In October 2022, the great minds behind the event announced the first African edition of arguably the most influential event in the Gulf’s telecoms sector, in partnership with Morocco’s Digital Development Agency. This occasion will propel the industry further up the ladder to sit at the major players’ table. In African society, telecommunications already play a significant role. For instance, Kenya’s M-Pesa is an SMS-based money transfer service. Each year, it transfers more than 8.8 billion USD, or 40% of the nation’s GDP. Furthermore, young entrepreneurs and startups are now flourishing in Africa. All kinds of startups are making it through and succeeding at the regional and even global levels in African nations.
Critical for the Future
The success of this sector is imperative for the continent’s success as a whole. In African society, telecommunications already play a significant role. For instance, Kenya’s M-Pesa is an SMS-based money transfer service that transfers more than 8.8 billion USD or 40% of the nation’s GDP. This industry has established a closed system of development and innovation. An inclusive information society that incorporates digital technology into all facets of life is made possible by these telecom advancements (i.e., transport, communication, health, energy, etc.).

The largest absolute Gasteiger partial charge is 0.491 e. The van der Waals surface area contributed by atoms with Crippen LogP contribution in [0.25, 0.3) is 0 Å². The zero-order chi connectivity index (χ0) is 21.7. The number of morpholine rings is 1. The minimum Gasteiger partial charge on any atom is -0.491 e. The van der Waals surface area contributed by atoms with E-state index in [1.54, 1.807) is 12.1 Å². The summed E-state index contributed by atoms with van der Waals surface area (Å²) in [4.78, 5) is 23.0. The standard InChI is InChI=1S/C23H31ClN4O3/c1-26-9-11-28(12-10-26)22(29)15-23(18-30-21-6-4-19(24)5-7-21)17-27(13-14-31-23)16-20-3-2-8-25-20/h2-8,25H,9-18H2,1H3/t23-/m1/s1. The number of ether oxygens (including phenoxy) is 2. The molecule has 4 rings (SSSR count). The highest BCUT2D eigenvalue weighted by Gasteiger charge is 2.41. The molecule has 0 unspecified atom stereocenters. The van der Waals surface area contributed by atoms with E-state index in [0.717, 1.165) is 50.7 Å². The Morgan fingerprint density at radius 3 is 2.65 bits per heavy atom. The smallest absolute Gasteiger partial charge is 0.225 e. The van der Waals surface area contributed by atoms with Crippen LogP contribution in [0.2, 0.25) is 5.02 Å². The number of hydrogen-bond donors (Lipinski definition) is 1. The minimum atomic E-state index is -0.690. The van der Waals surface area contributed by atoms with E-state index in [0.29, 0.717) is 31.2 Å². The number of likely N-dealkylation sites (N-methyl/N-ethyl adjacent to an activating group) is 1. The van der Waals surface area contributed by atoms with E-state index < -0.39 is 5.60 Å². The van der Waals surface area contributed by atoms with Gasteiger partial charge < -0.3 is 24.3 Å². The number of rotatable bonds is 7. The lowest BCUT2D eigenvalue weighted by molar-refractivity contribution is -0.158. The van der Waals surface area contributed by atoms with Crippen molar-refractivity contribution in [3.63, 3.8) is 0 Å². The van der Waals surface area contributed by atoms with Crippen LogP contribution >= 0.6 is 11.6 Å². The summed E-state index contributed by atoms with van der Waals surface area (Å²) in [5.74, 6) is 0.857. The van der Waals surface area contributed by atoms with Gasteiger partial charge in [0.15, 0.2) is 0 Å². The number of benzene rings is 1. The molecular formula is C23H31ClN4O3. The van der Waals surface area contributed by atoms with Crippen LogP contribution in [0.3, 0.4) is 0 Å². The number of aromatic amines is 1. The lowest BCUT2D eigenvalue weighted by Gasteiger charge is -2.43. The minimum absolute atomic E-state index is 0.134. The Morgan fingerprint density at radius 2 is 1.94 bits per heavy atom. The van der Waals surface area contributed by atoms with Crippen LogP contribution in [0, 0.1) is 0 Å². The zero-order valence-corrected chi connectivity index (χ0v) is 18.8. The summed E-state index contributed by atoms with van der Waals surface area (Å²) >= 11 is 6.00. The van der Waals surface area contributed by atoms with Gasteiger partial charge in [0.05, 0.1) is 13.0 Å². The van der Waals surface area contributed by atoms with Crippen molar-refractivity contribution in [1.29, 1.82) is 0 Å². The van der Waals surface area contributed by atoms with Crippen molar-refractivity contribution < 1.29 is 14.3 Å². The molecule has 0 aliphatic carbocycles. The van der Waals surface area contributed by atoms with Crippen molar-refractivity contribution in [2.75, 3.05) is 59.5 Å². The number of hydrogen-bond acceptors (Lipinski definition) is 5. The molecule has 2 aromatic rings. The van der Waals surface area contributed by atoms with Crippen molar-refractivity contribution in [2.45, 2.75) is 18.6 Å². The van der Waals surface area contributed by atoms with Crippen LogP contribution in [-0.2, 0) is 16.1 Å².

One key parameter shakes the industry.
Supply Chain Disruption and Delayed Deliveries
Supply chain issues are concerns for all executives across the board. In fact, Supply chain disruption, from manufacturing to global logistics, impact all facets of the telecoms industry. Considering the continued high demand for products, continuing in the same manner is no longer practical, especially given the rising energy cost. The aftermath of the pandemic, the conflict in Ukraine, and the energy crisis have therefore played a large part in the disruption of supply chains. While the worst supply chain disruptions of recent years are beginning to subside, other problems are still persisting and new ones are emerging that could shape 2023. These include: